In the statement a business must describe the steps they have taken to ensure that slavery and human trafficking is not taking place in any of their supply chains or their own business, or they must disclose that they have taken no such steps.
The consultation seeks views on what size of business this requirement should apply to, and what the accompanying statutory guidance should cover. The Home Office is particularly keen to hear from businesses and NGOs with expertise in this area, as well as people who have an interest in this subject. The consultation closes on 7 May, and you can find out more information, including details on how to respond, on the consultation page.
5. New measures in the Modern Slavery Bill to enhance support for victims
Strengthening the support for victims of modern slavery is a key part of our work in tackling modern slavery. To provide better protection for victims, Minister for Modern Slavery and Organised Crime, Karen Bradley, recently announced a package of amendments to the Modern Slavery Bill.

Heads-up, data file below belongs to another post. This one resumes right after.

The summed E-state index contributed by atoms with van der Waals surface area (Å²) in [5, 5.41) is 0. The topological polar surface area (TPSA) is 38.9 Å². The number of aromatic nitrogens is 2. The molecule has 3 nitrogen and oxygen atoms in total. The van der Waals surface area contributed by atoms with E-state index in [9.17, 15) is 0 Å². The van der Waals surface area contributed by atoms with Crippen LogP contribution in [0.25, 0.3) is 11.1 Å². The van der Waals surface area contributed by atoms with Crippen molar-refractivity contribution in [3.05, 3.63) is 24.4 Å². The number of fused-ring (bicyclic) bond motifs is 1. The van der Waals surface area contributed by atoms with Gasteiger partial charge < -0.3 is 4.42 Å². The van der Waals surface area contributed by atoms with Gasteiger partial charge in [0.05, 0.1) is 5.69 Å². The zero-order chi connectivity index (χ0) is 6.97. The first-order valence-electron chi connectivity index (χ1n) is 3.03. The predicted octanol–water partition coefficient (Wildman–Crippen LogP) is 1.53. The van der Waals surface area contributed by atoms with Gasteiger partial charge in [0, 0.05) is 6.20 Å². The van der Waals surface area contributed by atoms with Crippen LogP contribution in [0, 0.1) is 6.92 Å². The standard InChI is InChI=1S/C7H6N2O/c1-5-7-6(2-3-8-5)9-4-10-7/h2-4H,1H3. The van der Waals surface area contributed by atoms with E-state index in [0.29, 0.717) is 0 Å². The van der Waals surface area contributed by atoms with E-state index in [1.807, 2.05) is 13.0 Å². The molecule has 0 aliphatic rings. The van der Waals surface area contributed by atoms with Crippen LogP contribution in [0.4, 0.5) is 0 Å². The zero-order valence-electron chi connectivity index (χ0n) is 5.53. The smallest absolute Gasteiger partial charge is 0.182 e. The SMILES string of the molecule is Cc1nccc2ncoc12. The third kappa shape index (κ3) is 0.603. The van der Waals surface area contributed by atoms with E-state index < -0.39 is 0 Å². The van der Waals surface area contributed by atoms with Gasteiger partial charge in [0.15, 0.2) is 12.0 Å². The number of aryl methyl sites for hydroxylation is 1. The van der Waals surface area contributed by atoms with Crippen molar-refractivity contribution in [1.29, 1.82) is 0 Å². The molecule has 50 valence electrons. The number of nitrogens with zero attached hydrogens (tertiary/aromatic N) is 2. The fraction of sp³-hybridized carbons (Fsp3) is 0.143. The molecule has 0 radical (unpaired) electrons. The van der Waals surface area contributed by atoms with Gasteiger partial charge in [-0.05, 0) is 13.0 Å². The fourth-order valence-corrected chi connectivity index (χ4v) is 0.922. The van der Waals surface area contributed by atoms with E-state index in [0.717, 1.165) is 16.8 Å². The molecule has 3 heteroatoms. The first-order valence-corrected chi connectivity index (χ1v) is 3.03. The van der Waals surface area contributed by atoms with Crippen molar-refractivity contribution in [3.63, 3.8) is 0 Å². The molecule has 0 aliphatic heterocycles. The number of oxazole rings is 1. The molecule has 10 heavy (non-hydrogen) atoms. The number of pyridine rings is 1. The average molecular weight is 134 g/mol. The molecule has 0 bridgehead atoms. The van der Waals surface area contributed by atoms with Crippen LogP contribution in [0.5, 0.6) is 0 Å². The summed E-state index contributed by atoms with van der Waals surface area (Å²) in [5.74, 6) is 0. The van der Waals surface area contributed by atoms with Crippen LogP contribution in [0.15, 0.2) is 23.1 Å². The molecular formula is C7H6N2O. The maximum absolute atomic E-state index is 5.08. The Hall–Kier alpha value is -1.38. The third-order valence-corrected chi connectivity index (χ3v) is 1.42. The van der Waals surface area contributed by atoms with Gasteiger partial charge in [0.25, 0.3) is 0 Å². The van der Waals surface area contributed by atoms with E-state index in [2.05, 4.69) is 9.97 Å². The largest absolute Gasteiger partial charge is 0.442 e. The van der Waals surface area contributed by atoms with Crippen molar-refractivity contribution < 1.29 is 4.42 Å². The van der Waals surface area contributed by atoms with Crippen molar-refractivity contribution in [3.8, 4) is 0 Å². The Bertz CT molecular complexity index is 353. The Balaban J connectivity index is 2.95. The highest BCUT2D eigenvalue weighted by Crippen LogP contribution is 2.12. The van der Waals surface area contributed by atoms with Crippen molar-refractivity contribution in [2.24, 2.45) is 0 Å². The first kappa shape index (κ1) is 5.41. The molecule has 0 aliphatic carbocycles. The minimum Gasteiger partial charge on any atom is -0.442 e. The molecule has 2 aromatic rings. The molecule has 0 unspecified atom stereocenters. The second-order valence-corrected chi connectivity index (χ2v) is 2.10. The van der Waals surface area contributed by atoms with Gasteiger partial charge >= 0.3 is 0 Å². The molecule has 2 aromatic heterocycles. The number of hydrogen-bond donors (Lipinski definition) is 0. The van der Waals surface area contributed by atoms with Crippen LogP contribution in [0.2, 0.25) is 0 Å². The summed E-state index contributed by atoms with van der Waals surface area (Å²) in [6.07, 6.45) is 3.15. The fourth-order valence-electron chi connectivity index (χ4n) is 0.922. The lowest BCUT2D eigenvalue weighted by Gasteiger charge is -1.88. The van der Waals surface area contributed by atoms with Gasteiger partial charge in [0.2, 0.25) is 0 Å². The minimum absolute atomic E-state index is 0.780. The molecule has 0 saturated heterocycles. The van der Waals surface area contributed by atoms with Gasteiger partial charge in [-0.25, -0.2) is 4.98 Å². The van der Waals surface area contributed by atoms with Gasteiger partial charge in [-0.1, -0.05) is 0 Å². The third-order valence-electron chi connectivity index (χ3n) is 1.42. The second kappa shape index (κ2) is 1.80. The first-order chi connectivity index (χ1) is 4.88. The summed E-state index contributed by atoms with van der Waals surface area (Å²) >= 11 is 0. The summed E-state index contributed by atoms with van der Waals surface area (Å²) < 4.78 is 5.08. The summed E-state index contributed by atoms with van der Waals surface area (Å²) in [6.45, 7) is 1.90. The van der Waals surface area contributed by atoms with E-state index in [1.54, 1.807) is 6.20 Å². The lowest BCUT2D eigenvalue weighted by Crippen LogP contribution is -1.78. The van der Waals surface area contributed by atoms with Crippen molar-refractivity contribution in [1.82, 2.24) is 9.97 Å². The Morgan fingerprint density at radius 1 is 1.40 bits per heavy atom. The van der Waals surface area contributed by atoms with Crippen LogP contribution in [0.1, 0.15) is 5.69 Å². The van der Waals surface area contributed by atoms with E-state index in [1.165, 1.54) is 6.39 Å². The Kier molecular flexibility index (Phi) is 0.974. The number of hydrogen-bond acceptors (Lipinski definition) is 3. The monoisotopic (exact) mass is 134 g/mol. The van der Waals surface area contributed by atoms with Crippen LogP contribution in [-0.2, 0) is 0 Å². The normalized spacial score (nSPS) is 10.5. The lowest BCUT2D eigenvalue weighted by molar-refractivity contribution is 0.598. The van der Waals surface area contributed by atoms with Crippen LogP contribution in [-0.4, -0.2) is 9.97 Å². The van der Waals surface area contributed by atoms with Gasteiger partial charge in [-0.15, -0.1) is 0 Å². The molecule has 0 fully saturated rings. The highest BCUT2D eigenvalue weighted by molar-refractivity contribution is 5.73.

These will help ensure victims of modern slavery receive the best possible support and protection by:
- ensuring child victims find it easier to access the statutory defence for victims
- providing child trafficking advocates with clearer powers to help them look after the wellbeing of child victims
- enabling support for victims of trafficking to be placed in statute through regulations
- giving the Independent Anti-Slavery Commissioner greater powers to safeguard his independence and making clear that he can look at support and assistance for victims
These changes will help ensure child victims are better supported by the criminal justice system, and that they receive the help needed to allow them to recover from their ordeal.
6. Revenge Porn Awareness Campaign goes live